The Impact of Disruptive/Transformational Technologies in Transportation on the Workplace and Workforce
Thursday Jan 11th 8:00am - 12:00pm Convention Center 204B
The pressures of technological advancement within the personal and freight mobility spaces present employers and workforce development practitioners with the challenge of adapting worker skillsets to have the competencies necessary to be effective in a dynamic workplace.
To address this challenge, the Federal Highway Administration Center for Transportation Workforce Development funded an initiative to identify the education, curriculum, training, and experiential learning required for post-secondary institutions to effectively deliver skilled and technically competent transportation workers for the next 15 years. Known as the National Transportation Career Pathways Initiative, this effort brings together academic and industry leadership to identify future workforce needs and how education and training at the technical school, community college, and university levels can be best designed to address those for the long term. As these discipline leaders work to create a framework to test implementation strategies at the post-secondary level, how can we design pathways that will succeed in supporting a future positive path for the transportation sector? This workshop will set the context for the project and invite in depth opportunities for practitioners and educators to provide their insights, feedback and perspectives on this effort.
Setting the Context - Three guests will lay out perspectives on how transportation is radically changing in the coming decades, technology disruption is changing the way the industry does business and how all of this will require a differently trained and educated workforce.
Eric Plosky, Chief, Transportation Planning Division at the Volpe Center.
Terry Bills, ESRI, presenting advanced tools to help DOT’s address strategic decision making through data-driven analysis and presentation.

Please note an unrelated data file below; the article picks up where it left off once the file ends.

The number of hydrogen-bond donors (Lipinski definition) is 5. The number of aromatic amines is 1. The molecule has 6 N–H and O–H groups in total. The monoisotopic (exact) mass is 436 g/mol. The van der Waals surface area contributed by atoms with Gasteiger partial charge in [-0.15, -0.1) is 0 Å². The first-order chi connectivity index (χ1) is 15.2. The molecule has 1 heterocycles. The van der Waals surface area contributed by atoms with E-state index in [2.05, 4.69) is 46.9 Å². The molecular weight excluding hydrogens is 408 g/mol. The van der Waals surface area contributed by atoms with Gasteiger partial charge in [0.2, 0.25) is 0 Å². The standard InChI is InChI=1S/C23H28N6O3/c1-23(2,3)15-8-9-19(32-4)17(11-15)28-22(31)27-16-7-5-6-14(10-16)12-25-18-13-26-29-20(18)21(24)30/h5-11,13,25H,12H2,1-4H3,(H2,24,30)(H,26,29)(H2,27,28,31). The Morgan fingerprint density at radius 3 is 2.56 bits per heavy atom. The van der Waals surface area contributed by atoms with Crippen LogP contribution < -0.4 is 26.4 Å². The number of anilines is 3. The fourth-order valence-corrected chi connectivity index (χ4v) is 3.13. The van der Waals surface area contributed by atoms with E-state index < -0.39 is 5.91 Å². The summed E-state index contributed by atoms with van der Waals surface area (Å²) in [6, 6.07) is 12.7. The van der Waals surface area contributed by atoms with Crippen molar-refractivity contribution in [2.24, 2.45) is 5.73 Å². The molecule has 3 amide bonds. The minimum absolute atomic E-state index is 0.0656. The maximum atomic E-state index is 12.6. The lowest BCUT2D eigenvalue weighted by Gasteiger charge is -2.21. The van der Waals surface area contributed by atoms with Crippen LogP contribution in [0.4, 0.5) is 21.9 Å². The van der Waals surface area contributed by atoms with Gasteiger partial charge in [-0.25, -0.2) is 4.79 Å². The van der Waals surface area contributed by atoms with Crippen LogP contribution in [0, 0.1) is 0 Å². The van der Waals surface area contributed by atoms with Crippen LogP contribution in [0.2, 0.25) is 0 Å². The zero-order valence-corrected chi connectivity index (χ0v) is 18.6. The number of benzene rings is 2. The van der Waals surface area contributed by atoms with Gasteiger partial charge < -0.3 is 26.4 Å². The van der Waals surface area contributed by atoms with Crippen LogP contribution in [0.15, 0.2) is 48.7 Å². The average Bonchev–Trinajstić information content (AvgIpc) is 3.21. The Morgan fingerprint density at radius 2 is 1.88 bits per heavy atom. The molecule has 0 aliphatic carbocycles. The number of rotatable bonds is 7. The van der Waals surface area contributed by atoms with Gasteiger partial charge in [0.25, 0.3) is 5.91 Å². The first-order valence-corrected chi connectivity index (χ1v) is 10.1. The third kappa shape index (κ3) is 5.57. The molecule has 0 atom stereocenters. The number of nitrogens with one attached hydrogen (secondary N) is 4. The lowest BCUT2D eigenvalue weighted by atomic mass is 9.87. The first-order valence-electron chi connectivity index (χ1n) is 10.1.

Eric Rensel, VP, Gannett Flemming / National Operations Center of Excellence
Response panel: Tom Obrien (CSULB), Stephanie Ivey (UMemphis), Steve Albert (Montana State), Teresa Adams (UWisconsin-Madison), Glenn McRae (University of Vermont)
From the National Network for the Transportation Workforce (5 regional centers) centers, a discussion of how this future casting is reflected in the research results being conducted across five disciplines (Engineering, Safety, Environment, Operations, and Planning) and what it means as they seek to build new competency models, underlying critical career pathways for expanding occupations in each of the disciplines.
Workshop 873 Agenda (continued)
Working Session: Break-out groups by discipline
5 discipline groups: Environment, Engineering, Operations, Planning, Safety
Information Sharing: What have we learned in each discipline
- How are transformational technologies impacting how we teach, learn and practice within the discipline?
- What are the most effective teaching and training methodologies to keep up with rapid changes in the field?
- How are employers responding to the changes in ways that they recruit, hire, on-board and provide professional development?
- How do educational programs remain current and relevant in addressing needed competencies in the field, as well as address emerging fields and innovations?
- What role does experiential learning play? What are models of experiential learning that are most successful in producing the best prepared workers?
Lead by NTCPI team leaders with special Discussants (invited)
Report out summation - Key take-aways to guide future implementation of effective career path design, program collaboration, targeting of key audiences of future workers, and strong engagement of employers.